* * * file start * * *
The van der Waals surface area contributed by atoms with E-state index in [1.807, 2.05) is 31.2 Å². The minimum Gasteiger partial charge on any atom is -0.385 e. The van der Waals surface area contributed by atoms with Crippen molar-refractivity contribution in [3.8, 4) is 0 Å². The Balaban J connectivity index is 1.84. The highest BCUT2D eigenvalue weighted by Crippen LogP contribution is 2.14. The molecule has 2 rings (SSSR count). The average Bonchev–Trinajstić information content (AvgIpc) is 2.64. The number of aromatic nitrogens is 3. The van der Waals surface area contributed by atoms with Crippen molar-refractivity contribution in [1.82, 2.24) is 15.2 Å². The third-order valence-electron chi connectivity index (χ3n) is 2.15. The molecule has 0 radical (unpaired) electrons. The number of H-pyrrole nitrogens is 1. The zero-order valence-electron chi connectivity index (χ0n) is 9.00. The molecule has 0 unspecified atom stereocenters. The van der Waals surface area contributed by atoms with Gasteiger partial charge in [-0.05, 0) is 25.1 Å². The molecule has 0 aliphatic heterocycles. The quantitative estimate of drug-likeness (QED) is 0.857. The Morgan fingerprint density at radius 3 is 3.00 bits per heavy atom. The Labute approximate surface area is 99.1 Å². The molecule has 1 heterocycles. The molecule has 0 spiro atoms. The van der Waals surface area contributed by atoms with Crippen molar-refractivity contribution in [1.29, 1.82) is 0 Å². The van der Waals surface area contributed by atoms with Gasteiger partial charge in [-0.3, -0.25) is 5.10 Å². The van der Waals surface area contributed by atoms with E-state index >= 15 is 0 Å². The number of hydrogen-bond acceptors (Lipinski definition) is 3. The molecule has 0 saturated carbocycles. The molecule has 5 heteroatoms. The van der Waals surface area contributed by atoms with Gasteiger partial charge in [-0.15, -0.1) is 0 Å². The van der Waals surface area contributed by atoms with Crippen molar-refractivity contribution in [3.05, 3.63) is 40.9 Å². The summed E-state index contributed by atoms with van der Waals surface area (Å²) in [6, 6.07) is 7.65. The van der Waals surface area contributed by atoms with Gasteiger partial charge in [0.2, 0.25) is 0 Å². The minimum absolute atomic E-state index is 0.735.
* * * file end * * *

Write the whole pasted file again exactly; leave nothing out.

The van der Waals surface area contributed by atoms with E-state index in [1.807, 2.05) is 31.2 Å². The minimum Gasteiger partial charge on any atom is -0.385 e. The van der Waals surface area contributed by atoms with Crippen molar-refractivity contribution in [3.8, 4) is 0 Å². The Balaban J connectivity index is 1.84. The highest BCUT2D eigenvalue weighted by Crippen LogP contribution is 2.14. The molecule has 2 rings (SSSR count). The average Bonchev–Trinajstić information content (AvgIpc) is 2.64. The number of aromatic nitrogens is 3. The van der Waals surface area contributed by atoms with Crippen molar-refractivity contribution in [1.82, 2.24) is 15.2 Å². The third-order valence-electron chi connectivity index (χ3n) is 2.15. The molecule has 0 radical (unpaired) electrons. The number of H-pyrrole nitrogens is 1. The zero-order valence-electron chi connectivity index (χ0n) is 9.00. The molecule has 0 unspecified atom stereocenters. The van der Waals surface area contributed by atoms with Gasteiger partial charge in [-0.05, 0) is 25.1 Å². The molecule has 0 aliphatic heterocycles. The quantitative estimate of drug-likeness (QED) is 0.857. The Morgan fingerprint density at radius 3 is 3.00 bits per heavy atom. The Labute approximate surface area is 99.1 Å². The molecule has 1 heterocycles. The molecule has 0 spiro atoms. The van der Waals surface area contributed by atoms with Crippen molar-refractivity contribution in [1.29, 1.82) is 0 Å². The van der Waals surface area contributed by atoms with Gasteiger partial charge in [-0.3, -0.25) is 5.10 Å². The van der Waals surface area contributed by atoms with E-state index >= 15 is 0 Å². The number of hydrogen-bond acceptors (Lipinski definition) is 3. The molecule has 0 saturated carbocycles. The molecule has 5 heteroatoms. The van der Waals surface area contributed by atoms with Gasteiger partial charge in [-0.15, -0.1) is 0 Å². The van der Waals surface area contributed by atoms with Crippen molar-refractivity contribution in [3.05, 3.63) is 40.9 Å². The summed E-state index contributed by atoms with van der Waals surface area (Å²) in [6, 6.07) is 7.65. The van der Waals surface area contributed by atoms with Gasteiger partial charge in [0.2, 0.25) is 0 Å². The minimum absolute atomic E-state index is 0.735.